Tag Archives: Joseph M. Williams

Writing Rules

Executive summary: I have had enough of misrepresentation by experts of what other experts have to say about grammar. (Added July 16, 2018)

The current concern of this blog is still the subject taught in school called grammar. Every aspect of school would seem to cause anxiety in somebody. Decades after they have left school, how many persons have nightmares of missing an examination? My mother was such a person, and I think her brother too. I seem not to be such a person, though I once dreamt of missing a plane.

How much support of current US President Donald Trump is due to memories of belittlement by teachers at school? A similar question may be raised about UK government minister Michael Gove’s saying, “people in this country have had enough of experts…”; and about the rise in Turkey of Recep Tayyip Erdoğan, who has perceived a special threat from the Peace Academics.
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Writing and Inversion

Executive summary: The “voice” of a transitive verb may be active or passive. A piece of writing may be vigorous or torpid. There is not an exact correspondence between passive verbs and torpid writing. However, a passive verb is used to effect inversion of subject and object. One may also invert subject and auxiliary verb, subject and predicate, or two clauses, always adding new words. Each inversion may lead to torpid writing. This is what Strunk warned about in The Elements of Style, by issuing the command, “Use the active voice.” The command must be followed with discretion. Williams makes the same case, more elaborately, in Style: Towards Clarity and Grace. There is no foolproof executive summary of how to write well.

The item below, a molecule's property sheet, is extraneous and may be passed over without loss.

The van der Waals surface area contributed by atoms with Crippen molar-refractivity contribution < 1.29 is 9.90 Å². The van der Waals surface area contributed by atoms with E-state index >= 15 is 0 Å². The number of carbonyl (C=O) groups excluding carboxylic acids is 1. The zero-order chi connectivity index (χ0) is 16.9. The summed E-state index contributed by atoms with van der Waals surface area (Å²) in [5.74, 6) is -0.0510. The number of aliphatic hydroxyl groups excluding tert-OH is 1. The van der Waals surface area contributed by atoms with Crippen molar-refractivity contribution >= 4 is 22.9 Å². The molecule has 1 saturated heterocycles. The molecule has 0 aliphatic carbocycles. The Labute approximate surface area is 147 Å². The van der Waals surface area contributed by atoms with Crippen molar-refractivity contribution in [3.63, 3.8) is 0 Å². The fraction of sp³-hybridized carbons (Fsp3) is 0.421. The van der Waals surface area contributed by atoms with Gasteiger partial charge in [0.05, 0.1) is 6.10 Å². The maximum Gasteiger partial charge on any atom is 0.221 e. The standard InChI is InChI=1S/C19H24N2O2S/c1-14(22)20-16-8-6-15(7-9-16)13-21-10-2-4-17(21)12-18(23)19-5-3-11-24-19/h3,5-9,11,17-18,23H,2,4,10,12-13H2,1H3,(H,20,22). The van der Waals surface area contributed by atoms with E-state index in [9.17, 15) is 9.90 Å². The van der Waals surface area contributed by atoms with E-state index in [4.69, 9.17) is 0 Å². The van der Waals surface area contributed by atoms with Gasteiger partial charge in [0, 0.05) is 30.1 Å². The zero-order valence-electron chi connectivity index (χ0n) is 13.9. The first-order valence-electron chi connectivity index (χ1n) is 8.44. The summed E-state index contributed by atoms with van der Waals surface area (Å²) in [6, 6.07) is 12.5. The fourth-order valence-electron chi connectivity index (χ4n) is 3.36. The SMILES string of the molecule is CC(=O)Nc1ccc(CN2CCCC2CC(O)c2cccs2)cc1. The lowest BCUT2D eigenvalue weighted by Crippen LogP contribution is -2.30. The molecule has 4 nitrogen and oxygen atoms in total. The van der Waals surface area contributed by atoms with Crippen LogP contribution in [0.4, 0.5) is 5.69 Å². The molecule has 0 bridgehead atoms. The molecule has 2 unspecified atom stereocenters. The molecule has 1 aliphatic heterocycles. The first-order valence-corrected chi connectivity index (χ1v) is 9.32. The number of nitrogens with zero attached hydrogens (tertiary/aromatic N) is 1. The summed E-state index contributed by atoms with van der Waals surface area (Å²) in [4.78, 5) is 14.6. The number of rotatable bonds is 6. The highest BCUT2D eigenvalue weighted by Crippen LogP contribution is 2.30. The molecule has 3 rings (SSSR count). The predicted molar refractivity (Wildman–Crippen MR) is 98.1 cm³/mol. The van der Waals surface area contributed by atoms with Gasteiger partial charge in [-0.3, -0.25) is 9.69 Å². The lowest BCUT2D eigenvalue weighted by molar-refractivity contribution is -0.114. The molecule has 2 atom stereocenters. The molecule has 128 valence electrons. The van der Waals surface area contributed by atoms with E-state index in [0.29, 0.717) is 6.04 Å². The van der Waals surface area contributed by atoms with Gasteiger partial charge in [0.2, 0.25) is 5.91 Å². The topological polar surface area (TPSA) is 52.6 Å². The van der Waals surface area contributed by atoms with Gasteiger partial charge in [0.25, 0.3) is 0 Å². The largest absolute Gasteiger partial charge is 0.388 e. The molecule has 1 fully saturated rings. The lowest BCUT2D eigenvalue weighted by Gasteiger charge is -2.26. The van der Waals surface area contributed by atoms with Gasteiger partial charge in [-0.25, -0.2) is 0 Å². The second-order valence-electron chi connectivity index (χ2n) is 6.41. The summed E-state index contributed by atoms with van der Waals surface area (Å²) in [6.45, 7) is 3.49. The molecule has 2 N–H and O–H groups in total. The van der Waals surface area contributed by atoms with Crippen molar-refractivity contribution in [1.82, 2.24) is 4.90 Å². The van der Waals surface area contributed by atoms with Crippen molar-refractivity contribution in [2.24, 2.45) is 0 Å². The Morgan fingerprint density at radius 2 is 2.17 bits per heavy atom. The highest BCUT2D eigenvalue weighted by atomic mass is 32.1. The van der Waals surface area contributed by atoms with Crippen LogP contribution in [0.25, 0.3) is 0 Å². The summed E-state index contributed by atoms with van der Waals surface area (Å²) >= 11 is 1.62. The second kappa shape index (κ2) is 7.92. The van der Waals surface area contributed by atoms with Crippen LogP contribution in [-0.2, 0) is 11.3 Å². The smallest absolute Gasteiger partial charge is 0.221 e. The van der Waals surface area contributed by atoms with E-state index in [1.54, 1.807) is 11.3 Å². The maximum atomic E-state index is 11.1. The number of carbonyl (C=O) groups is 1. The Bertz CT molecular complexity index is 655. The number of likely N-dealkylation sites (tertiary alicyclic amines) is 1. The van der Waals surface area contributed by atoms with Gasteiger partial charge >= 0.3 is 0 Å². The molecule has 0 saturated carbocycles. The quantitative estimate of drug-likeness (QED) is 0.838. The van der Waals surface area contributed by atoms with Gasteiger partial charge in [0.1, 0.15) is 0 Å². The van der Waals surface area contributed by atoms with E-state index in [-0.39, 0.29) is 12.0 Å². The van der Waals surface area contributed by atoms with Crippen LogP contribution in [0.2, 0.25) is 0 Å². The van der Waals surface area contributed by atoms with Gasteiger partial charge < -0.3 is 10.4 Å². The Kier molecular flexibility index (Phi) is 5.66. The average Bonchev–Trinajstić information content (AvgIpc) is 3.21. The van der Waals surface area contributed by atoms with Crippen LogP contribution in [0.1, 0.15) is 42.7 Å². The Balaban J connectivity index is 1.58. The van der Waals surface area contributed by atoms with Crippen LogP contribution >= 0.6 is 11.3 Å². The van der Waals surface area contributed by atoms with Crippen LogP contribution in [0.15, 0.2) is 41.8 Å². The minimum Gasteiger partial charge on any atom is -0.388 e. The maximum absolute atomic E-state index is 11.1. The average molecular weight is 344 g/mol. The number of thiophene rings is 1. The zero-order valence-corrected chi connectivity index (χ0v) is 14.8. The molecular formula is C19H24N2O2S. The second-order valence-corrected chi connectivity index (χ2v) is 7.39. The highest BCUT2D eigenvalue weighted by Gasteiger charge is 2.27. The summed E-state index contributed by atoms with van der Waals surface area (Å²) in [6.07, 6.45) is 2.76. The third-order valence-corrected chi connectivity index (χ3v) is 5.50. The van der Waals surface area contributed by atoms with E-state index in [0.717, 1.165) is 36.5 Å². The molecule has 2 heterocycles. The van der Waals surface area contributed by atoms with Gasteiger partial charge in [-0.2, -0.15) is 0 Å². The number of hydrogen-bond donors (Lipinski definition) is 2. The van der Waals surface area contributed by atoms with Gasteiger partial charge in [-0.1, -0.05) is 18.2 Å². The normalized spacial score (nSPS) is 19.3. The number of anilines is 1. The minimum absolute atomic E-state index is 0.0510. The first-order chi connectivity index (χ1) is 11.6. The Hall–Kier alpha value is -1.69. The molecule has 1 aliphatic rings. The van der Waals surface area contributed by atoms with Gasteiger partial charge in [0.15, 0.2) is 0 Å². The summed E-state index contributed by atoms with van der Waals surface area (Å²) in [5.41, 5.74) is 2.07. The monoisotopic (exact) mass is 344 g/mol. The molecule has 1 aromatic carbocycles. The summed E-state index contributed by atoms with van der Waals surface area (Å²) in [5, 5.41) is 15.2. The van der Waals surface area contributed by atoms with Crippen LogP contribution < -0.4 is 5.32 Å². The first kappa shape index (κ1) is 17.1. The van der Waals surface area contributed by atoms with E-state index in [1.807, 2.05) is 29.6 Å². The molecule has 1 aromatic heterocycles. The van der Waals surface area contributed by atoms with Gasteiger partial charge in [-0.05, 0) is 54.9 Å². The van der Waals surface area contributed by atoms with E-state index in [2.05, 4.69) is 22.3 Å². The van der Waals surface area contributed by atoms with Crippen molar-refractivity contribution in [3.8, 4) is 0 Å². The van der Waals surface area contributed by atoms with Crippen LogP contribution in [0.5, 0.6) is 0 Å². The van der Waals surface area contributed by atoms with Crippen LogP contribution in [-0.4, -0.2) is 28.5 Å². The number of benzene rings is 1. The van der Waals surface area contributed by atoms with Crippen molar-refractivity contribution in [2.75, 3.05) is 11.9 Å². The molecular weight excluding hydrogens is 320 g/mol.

When E. B. White revised William Strunk’s original Elements of Style, he did not retain Strunk’s “Introductory,” whose first paragraph said of the book,

The experience of its writer has been that once past the essentials, students profit most by individual instruction based on the problems of their own work, and that each instructor has his own body of theory, which he may prefer to that offered by any textbook.

Perhaps many students today cannot receive individual instruction. They are just given textbooks that try to spell out everything. I have sensed this in mathematics, where new calculus books seem a lot bigger than those of 1950 and earlier. Continue reading